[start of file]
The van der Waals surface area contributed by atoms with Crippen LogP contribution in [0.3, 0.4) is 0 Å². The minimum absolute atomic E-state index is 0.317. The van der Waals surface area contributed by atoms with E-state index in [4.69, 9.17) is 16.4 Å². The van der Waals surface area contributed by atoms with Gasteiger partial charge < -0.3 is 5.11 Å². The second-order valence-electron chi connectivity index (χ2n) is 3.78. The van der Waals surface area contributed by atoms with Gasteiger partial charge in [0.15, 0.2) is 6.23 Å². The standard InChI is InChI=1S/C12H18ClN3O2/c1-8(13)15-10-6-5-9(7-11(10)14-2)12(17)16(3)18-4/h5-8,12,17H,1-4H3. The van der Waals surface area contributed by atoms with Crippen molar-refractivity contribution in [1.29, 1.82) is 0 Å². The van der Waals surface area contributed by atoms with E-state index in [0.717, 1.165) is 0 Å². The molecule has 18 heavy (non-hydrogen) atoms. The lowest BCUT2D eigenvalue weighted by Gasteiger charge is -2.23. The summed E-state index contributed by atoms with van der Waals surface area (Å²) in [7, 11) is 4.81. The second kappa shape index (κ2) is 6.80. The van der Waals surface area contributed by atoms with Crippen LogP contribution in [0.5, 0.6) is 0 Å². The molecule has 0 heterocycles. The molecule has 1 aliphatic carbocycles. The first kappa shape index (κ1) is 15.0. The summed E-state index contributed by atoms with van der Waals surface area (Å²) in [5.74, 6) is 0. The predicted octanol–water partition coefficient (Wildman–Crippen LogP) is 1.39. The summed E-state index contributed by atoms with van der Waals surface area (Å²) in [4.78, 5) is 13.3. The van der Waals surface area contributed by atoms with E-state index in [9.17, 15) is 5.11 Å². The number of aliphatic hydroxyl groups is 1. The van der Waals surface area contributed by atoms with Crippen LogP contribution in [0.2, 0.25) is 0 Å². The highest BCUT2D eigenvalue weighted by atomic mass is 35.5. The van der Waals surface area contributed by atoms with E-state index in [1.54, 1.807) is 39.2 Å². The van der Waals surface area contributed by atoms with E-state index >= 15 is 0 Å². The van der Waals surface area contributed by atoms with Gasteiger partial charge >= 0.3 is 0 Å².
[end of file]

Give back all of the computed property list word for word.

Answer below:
The van der Waals surface area contributed by atoms with Crippen LogP contribution in [0.3, 0.4) is 0 Å². The minimum absolute atomic E-state index is 0.317. The van der Waals surface area contributed by atoms with E-state index in [4.69, 9.17) is 16.4 Å². The van der Waals surface area contributed by atoms with Gasteiger partial charge < -0.3 is 5.11 Å². The second-order valence-electron chi connectivity index (χ2n) is 3.78. The van der Waals surface area contributed by atoms with Gasteiger partial charge in [0.15, 0.2) is 6.23 Å². The standard InChI is InChI=1S/C12H18ClN3O2/c1-8(13)15-10-6-5-9(7-11(10)14-2)12(17)16(3)18-4/h5-8,12,17H,1-4H3. The van der Waals surface area contributed by atoms with Crippen molar-refractivity contribution in [1.29, 1.82) is 0 Å². The van der Waals surface area contributed by atoms with E-state index in [0.717, 1.165) is 0 Å². The molecule has 18 heavy (non-hydrogen) atoms. The lowest BCUT2D eigenvalue weighted by Gasteiger charge is -2.23. The summed E-state index contributed by atoms with van der Waals surface area (Å²) in [7, 11) is 4.81. The second kappa shape index (κ2) is 6.80. The van der Waals surface area contributed by atoms with Crippen LogP contribution in [0.5, 0.6) is 0 Å². The molecule has 0 heterocycles. The molecule has 1 aliphatic carbocycles. The first kappa shape index (κ1) is 15.0. The summed E-state index contributed by atoms with van der Waals surface area (Å²) in [5.74, 6) is 0. The predicted octanol–water partition coefficient (Wildman–Crippen LogP) is 1.39. The summed E-state index contributed by atoms with van der Waals surface area (Å²) in [4.78, 5) is 13.3. The van der Waals surface area contributed by atoms with E-state index in [9.17, 15) is 5.11 Å². The number of aliphatic hydroxyl groups is 1. The van der Waals surface area contributed by atoms with Crippen LogP contribution in [0.2, 0.25) is 0 Å². The highest BCUT2D eigenvalue weighted by atomic mass is 35.5. The van der Waals surface area contributed by atoms with E-state index in [1.54, 1.807) is 39.2 Å². The van der Waals surface area contributed by atoms with E-state index >= 15 is 0 Å². The van der Waals surface area contributed by atoms with Gasteiger partial charge >= 0.3 is 0 Å².